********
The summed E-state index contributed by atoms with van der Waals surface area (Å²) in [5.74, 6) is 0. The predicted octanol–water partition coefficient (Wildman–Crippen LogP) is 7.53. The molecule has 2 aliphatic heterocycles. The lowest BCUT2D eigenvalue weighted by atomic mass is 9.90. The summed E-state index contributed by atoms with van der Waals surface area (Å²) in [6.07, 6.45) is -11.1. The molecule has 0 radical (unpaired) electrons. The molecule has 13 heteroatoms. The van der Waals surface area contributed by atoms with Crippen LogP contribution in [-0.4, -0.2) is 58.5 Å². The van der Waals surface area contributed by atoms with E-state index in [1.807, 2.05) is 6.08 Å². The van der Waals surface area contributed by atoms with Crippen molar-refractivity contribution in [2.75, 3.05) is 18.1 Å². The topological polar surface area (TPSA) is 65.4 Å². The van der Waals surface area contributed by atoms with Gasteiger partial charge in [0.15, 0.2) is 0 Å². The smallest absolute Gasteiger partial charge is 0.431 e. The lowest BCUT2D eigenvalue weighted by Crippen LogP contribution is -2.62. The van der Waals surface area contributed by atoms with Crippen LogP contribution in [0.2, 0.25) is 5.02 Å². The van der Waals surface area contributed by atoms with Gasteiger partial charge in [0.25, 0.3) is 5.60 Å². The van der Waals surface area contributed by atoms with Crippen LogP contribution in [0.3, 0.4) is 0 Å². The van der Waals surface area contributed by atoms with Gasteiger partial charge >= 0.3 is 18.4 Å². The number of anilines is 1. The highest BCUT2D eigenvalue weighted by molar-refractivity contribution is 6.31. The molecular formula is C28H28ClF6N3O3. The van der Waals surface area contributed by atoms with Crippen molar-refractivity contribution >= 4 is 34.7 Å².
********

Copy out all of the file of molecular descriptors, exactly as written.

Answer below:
The summed E-state index contributed by atoms with van der Waals surface area (Å²) in [5.74, 6) is 0. The predicted octanol–water partition coefficient (Wildman–Crippen LogP) is 7.53. The molecule has 2 aliphatic heterocycles. The lowest BCUT2D eigenvalue weighted by atomic mass is 9.90. The summed E-state index contributed by atoms with van der Waals surface area (Å²) in [6.07, 6.45) is -11.1. The molecule has 0 radical (unpaired) electrons. The molecule has 13 heteroatoms. The van der Waals surface area contributed by atoms with Crippen LogP contribution in [-0.4, -0.2) is 58.5 Å². The van der Waals surface area contributed by atoms with E-state index in [1.807, 2.05) is 6.08 Å². The van der Waals surface area contributed by atoms with Crippen molar-refractivity contribution in [2.75, 3.05) is 18.1 Å². The topological polar surface area (TPSA) is 65.4 Å². The van der Waals surface area contributed by atoms with Gasteiger partial charge in [0.15, 0.2) is 0 Å². The smallest absolute Gasteiger partial charge is 0.431 e. The lowest BCUT2D eigenvalue weighted by Crippen LogP contribution is -2.62. The van der Waals surface area contributed by atoms with Crippen LogP contribution in [0.2, 0.25) is 5.02 Å². The van der Waals surface area contributed by atoms with Gasteiger partial charge in [0.25, 0.3) is 5.60 Å². The van der Waals surface area contributed by atoms with Crippen LogP contribution in [0.3, 0.4) is 0 Å². The van der Waals surface area contributed by atoms with Gasteiger partial charge >= 0.3 is 18.4 Å². The number of anilines is 1. The highest BCUT2D eigenvalue weighted by molar-refractivity contribution is 6.31. The molecular formula is C28H28ClF6N3O3. The van der Waals surface area contributed by atoms with Crippen molar-refractivity contribution >= 4 is 34.7 Å².